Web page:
Alfred Tennyson was born in Lincolnshire on August 6, 1809. Although he knew from a young age that he wanted to be a poet, the path was never easy for him. Throughout much of his life he was plagued with poor health, and he was dogged by financial difficulties, exacerbated by his penchant for making bad investments with what little money he had. He was approaching middle age before he began to achieve success as a poet.
Tennyson’s better-known works include Idylls of the King, a retelling of the Arthurian legend; “The Charge of the Light Brigade,” about a British cavalry charge against Russian forces during the Crimean War; and the book-length poem In Memoriam A.H.H., which Tennyson composed over a period of seventeen years following the death of his best friend, Arthur Henry Hallam.
“Crossing the Bar” was not the last poem that Tennyson wrote, but it’s usually the final entry in every collection of his poetry, in accordance with his express wish. Unlike In Memoriam, in which Tennyson explores in detail his grief, anguish, and crisis of faith after the death of his dearest friend, “Crossing the Bar” is short and succinct: a calm acceptance of his own approaching death, combined with the hope that when it arrives, he will meet his pilot face to face.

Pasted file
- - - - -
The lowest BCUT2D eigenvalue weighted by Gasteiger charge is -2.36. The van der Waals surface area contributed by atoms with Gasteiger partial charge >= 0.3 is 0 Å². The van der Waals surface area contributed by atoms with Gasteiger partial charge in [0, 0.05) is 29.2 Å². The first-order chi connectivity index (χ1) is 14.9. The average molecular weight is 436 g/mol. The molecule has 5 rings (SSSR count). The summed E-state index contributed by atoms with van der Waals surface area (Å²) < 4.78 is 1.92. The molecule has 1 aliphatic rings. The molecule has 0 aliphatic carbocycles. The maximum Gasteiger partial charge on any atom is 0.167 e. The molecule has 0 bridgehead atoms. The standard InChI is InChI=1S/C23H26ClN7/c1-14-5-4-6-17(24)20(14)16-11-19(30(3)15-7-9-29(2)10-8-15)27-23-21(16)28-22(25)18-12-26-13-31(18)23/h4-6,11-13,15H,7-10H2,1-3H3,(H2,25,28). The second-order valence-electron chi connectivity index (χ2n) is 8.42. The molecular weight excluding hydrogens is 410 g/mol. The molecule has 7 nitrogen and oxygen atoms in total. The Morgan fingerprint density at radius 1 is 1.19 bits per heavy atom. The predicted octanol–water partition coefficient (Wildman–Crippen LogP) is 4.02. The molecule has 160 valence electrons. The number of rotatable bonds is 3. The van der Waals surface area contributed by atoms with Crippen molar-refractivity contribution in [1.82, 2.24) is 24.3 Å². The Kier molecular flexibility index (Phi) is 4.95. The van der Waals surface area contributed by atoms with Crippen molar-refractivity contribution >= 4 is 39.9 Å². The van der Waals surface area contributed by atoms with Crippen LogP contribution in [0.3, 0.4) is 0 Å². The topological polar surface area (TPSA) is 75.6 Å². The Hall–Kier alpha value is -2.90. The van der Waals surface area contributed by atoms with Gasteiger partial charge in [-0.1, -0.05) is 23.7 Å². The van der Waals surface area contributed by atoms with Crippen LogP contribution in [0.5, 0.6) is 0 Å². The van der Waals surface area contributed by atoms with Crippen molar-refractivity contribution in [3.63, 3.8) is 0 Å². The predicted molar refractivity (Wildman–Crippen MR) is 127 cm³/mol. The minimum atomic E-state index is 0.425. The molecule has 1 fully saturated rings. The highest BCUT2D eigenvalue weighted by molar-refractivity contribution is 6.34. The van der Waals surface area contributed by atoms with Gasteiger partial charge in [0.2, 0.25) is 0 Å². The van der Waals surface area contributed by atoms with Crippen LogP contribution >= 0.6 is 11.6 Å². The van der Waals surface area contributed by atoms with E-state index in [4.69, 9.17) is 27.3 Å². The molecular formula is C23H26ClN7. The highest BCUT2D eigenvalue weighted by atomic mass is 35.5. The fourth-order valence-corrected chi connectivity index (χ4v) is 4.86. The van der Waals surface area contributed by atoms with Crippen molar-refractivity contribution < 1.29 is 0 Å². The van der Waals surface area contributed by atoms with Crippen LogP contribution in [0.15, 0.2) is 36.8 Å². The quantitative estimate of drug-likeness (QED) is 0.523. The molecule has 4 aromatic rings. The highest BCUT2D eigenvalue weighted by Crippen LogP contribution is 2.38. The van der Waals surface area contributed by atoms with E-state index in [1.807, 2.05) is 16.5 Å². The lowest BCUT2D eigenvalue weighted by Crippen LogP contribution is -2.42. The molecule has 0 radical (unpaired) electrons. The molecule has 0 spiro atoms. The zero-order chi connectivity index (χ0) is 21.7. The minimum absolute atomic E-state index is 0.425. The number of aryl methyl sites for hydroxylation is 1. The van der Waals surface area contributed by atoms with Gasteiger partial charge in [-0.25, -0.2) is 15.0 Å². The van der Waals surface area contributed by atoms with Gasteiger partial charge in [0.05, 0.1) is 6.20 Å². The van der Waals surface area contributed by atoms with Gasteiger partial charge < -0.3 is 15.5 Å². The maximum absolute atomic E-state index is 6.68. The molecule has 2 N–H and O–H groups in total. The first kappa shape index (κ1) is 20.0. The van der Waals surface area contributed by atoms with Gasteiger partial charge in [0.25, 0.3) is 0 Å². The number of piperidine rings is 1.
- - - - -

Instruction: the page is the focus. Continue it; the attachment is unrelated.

Here is “Crossing the Bar” set to music by Rani Arbo, sung by The Jones Family. This track is from their CD “From Earth to Heaven.”
Sunset and evening star,
And one clear call for me!
And may there be no moaning of the bar,
When I put out to sea,
But such a tide as moving seems asleep,
Too full for sound and foam,
When that which drew from out the boundless deep
Turns again home.
Twilight and evening bell,
And after that the dark!
And may there be no sadness of farewell,
When I embark;
For tho’ from out our bourne of Time and Place
The flood may bear me far,
I hope to see my Pilot face to face
When I have crost the bar.